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All posts for the month March, 2015

Mohu Curve 50 atop our set, pulling in COZI TV. That's Sharon Farrell on "Marcus Welby, M.D."

Mohu Curve 50 atop our set, pulling in COZI TV. Sorry, my phone camera washed out the color, but it was there. That’s actress Sharon Farrell on “Marcus Welby, M.D.” Nice wig.

The folks at Mohu sent me a couple of antennas for review a while back. One was the Mohu Curve 50 (see below), the other was the Mohu Sky 60, reviewed this week (Mohu Sky 60 antenna review & The Riddle of COZI).

Recap of that post

The Sky 60 mounted on the roof solved all of our reception problems in the den, but one: COZI TV (a subchannel of KWHB-47).

KWHB’s antenna is close by, but our house is downhill and away from it, partially blocked. Large neighborhood trees add extra blockage to their signal as “seen” by the Sky 60.

None of the other five stations with antennas at the same site in Oneta (12 miles away) pose reception problems for us.

The lower frequency stations there, KJRH and KOED, operate with relatively low power (24 and 47 kW respectively), since their longer wavelengths are far less prone to obstruction.

The higher frequency stations (KOKI, KMYT and KOTV) are much higher powered (1000, 900 and 840 kW) in order to get their shorter wavelengths through ground clutter like our trees.

KWHB operates not only at a higher frequency than any of the other stations, but also at relatively low power (50 kW). Thus, our picture is often punctuated by pixelation when any amount of wind moves tree branches though the signal path to our Sky 60 antenna. (Also, KWHB’s antenna is more than a football field length lower than KOTV’s.)

We watchably receive the station in the theater room, but antenna positioning was critical. With a flat, amplified, wall-mounted antenna, I found an exact spot to miss the bulk of the local trees (or pick up a reflection of the signal, I’m not sure which), and get good signal strength on all stations, with the exception of KRSU in Claremore. There was no such spot in the den, but the Sky 60 pulls them all in well except COZI.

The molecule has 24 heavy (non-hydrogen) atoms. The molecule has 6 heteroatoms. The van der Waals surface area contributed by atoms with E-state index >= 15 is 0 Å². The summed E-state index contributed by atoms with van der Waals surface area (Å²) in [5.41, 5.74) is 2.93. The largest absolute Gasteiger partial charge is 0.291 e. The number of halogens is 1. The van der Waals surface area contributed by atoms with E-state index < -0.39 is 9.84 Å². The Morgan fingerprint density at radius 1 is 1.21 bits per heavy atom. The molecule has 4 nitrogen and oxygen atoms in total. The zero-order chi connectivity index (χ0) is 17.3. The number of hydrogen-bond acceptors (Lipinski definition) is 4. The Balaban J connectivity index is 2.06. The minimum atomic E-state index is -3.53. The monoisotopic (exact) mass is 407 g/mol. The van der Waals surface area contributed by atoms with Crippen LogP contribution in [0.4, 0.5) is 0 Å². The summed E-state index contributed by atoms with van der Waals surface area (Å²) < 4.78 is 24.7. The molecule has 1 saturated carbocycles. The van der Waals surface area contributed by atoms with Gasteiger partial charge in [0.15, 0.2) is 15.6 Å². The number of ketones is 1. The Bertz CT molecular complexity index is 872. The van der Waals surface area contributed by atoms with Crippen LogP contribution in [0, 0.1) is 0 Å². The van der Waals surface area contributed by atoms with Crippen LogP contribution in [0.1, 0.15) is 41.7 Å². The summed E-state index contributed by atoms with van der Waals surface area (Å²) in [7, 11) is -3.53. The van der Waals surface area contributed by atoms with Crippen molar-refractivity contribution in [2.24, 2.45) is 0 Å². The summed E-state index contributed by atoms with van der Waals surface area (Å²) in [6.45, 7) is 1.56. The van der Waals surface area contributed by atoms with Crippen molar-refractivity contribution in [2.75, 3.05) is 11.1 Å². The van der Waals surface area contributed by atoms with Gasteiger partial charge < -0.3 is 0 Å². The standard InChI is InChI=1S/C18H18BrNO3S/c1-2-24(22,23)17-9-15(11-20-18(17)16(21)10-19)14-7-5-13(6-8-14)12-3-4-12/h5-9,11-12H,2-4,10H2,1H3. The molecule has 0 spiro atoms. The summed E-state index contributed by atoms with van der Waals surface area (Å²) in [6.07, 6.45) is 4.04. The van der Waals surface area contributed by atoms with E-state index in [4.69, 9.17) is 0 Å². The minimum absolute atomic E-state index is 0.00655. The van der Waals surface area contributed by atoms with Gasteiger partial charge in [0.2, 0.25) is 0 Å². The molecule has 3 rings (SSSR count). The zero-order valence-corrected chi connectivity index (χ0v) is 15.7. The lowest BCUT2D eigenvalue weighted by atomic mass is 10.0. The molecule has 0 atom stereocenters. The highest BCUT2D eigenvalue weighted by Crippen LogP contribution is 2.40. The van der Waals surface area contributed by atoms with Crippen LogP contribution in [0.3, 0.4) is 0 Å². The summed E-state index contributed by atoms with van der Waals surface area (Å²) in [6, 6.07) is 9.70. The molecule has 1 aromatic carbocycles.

A way to get COZI in the den

Yesterday, I realized that I might be able to use the other antenna, the Mohu Curve 50, as an auxiliary to improve COZI in the den.

I now have both Mohu antennas hooked to a remote-controlled A|B switch that feeds the den TiVo box. I leave it on the Sky 60 all the time, except when COZI is on. Then I hit a button to seamlessly switch to the Curve 50. Presto, COZI loses most of the pixelation.

I found, not to my surprise by now, that pointing the Curve 50 in the exact direction of COZI was ineffective. What worked best was aiming it a bit less than 90 degrees away from the station, and placing it on the left side of the TV set-top (I took the above photo before this setup). It’s probably picking up a reflection of KWHB’s signal; I can’t even imagine the path it is taking. But it seems to work consistently.

(I want to mention again: this guy had good luck placing antennas in and near his basement window to pick up reflected signals! He also used two Mohu antennas.)

It may seem extravagant and a bit kludgy to use an extra antenna this way, but the result in our “special needs” den is that we are now receiving every station we want in our area.

Whatever works.

The Mohu Curve 50 antenna